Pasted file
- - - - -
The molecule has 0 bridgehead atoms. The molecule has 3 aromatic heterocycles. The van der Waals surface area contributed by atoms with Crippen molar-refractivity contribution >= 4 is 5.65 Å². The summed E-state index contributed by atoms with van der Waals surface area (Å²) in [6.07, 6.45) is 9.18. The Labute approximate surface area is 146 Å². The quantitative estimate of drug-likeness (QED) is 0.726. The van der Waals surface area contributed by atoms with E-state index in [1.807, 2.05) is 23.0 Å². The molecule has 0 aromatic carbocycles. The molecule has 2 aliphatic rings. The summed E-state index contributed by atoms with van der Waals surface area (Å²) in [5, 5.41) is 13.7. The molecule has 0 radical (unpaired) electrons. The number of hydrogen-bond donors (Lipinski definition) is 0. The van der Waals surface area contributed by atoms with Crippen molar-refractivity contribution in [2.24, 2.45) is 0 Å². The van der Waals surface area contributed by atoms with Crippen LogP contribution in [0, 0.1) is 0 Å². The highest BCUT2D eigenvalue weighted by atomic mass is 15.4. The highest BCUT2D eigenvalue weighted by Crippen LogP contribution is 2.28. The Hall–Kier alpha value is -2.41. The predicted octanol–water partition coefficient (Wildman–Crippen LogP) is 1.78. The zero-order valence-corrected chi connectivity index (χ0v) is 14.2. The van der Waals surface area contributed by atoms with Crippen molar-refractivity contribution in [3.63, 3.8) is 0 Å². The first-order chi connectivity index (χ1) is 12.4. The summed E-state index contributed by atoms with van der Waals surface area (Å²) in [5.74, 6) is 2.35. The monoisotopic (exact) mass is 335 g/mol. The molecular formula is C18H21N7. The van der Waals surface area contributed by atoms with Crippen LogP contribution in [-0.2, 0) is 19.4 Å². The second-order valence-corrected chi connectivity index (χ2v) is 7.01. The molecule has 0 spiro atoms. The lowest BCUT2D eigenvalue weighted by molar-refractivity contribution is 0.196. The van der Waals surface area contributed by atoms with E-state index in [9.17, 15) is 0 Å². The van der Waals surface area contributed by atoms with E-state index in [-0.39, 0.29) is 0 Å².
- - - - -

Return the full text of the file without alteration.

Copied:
The molecule has 0 bridgehead atoms. The molecule has 3 aromatic heterocycles. The van der Waals surface area contributed by atoms with Crippen molar-refractivity contribution >= 4 is 5.65 Å². The summed E-state index contributed by atoms with van der Waals surface area (Å²) in [6.07, 6.45) is 9.18. The Labute approximate surface area is 146 Å². The quantitative estimate of drug-likeness (QED) is 0.726. The van der Waals surface area contributed by atoms with E-state index in [1.807, 2.05) is 23.0 Å². The molecule has 0 aromatic carbocycles. The molecule has 2 aliphatic rings. The summed E-state index contributed by atoms with van der Waals surface area (Å²) in [5, 5.41) is 13.7. The molecule has 0 radical (unpaired) electrons. The number of hydrogen-bond donors (Lipinski definition) is 0. The van der Waals surface area contributed by atoms with Crippen molar-refractivity contribution in [2.24, 2.45) is 0 Å². The van der Waals surface area contributed by atoms with Crippen LogP contribution in [0, 0.1) is 0 Å². The highest BCUT2D eigenvalue weighted by atomic mass is 15.4. The highest BCUT2D eigenvalue weighted by Crippen LogP contribution is 2.28. The Hall–Kier alpha value is -2.41. The predicted octanol–water partition coefficient (Wildman–Crippen LogP) is 1.78. The zero-order valence-corrected chi connectivity index (χ0v) is 14.2. The van der Waals surface area contributed by atoms with Crippen molar-refractivity contribution in [3.63, 3.8) is 0 Å². The first-order chi connectivity index (χ1) is 12.4. The summed E-state index contributed by atoms with van der Waals surface area (Å²) in [5.74, 6) is 2.35. The monoisotopic (exact) mass is 335 g/mol. The molecular formula is C18H21N7. The van der Waals surface area contributed by atoms with Crippen LogP contribution in [-0.2, 0) is 19.4 Å². The second-order valence-corrected chi connectivity index (χ2v) is 7.01. The molecule has 0 spiro atoms. The lowest BCUT2D eigenvalue weighted by molar-refractivity contribution is 0.196. The van der Waals surface area contributed by atoms with E-state index in [9.17, 15) is 0 Å². The van der Waals surface area contributed by atoms with E-state index in [-0.39, 0.29) is 0 Å².